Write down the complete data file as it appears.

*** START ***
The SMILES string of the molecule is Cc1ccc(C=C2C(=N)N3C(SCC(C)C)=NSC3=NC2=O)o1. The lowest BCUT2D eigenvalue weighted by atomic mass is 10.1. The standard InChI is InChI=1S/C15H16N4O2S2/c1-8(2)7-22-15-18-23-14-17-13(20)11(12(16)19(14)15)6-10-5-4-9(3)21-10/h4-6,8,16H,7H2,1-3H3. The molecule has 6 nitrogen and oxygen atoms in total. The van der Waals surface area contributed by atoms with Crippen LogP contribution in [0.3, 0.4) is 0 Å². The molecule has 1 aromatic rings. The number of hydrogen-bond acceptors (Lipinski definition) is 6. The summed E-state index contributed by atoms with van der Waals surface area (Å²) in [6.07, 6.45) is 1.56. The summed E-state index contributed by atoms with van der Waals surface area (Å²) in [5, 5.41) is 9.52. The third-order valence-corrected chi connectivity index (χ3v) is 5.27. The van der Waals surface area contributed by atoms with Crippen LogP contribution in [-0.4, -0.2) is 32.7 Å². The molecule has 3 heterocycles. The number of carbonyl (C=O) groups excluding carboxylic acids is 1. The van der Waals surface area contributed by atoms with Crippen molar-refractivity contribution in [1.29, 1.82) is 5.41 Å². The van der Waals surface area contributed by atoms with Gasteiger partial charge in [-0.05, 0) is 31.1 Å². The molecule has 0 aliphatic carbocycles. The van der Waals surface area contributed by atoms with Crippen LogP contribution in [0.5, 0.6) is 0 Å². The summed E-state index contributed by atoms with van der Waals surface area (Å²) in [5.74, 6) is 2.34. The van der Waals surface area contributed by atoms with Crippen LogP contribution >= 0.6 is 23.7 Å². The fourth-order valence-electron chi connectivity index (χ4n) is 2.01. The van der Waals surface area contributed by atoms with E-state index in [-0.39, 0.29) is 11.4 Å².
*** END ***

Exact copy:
The SMILES string of the molecule is Cc1ccc(C=C2C(=N)N3C(SCC(C)C)=NSC3=NC2=O)o1. The lowest BCUT2D eigenvalue weighted by atomic mass is 10.1. The standard InChI is InChI=1S/C15H16N4O2S2/c1-8(2)7-22-15-18-23-14-17-13(20)11(12(16)19(14)15)6-10-5-4-9(3)21-10/h4-6,8,16H,7H2,1-3H3. The molecule has 6 nitrogen and oxygen atoms in total. The van der Waals surface area contributed by atoms with Crippen LogP contribution in [0.3, 0.4) is 0 Å². The molecule has 1 aromatic rings. The number of hydrogen-bond acceptors (Lipinski definition) is 6. The summed E-state index contributed by atoms with van der Waals surface area (Å²) in [6.07, 6.45) is 1.56. The summed E-state index contributed by atoms with van der Waals surface area (Å²) in [5, 5.41) is 9.52. The third-order valence-corrected chi connectivity index (χ3v) is 5.27. The van der Waals surface area contributed by atoms with Crippen LogP contribution in [-0.4, -0.2) is 32.7 Å². The molecule has 3 heterocycles. The number of carbonyl (C=O) groups excluding carboxylic acids is 1. The van der Waals surface area contributed by atoms with Crippen molar-refractivity contribution in [1.29, 1.82) is 5.41 Å². The van der Waals surface area contributed by atoms with Gasteiger partial charge in [-0.05, 0) is 31.1 Å². The molecule has 0 aliphatic carbocycles. The van der Waals surface area contributed by atoms with Crippen LogP contribution in [0.5, 0.6) is 0 Å². The summed E-state index contributed by atoms with van der Waals surface area (Å²) in [5.74, 6) is 2.34. The van der Waals surface area contributed by atoms with Crippen LogP contribution >= 0.6 is 23.7 Å². The fourth-order valence-electron chi connectivity index (χ4n) is 2.01. The van der Waals surface area contributed by atoms with E-state index in [-0.39, 0.29) is 11.4 Å².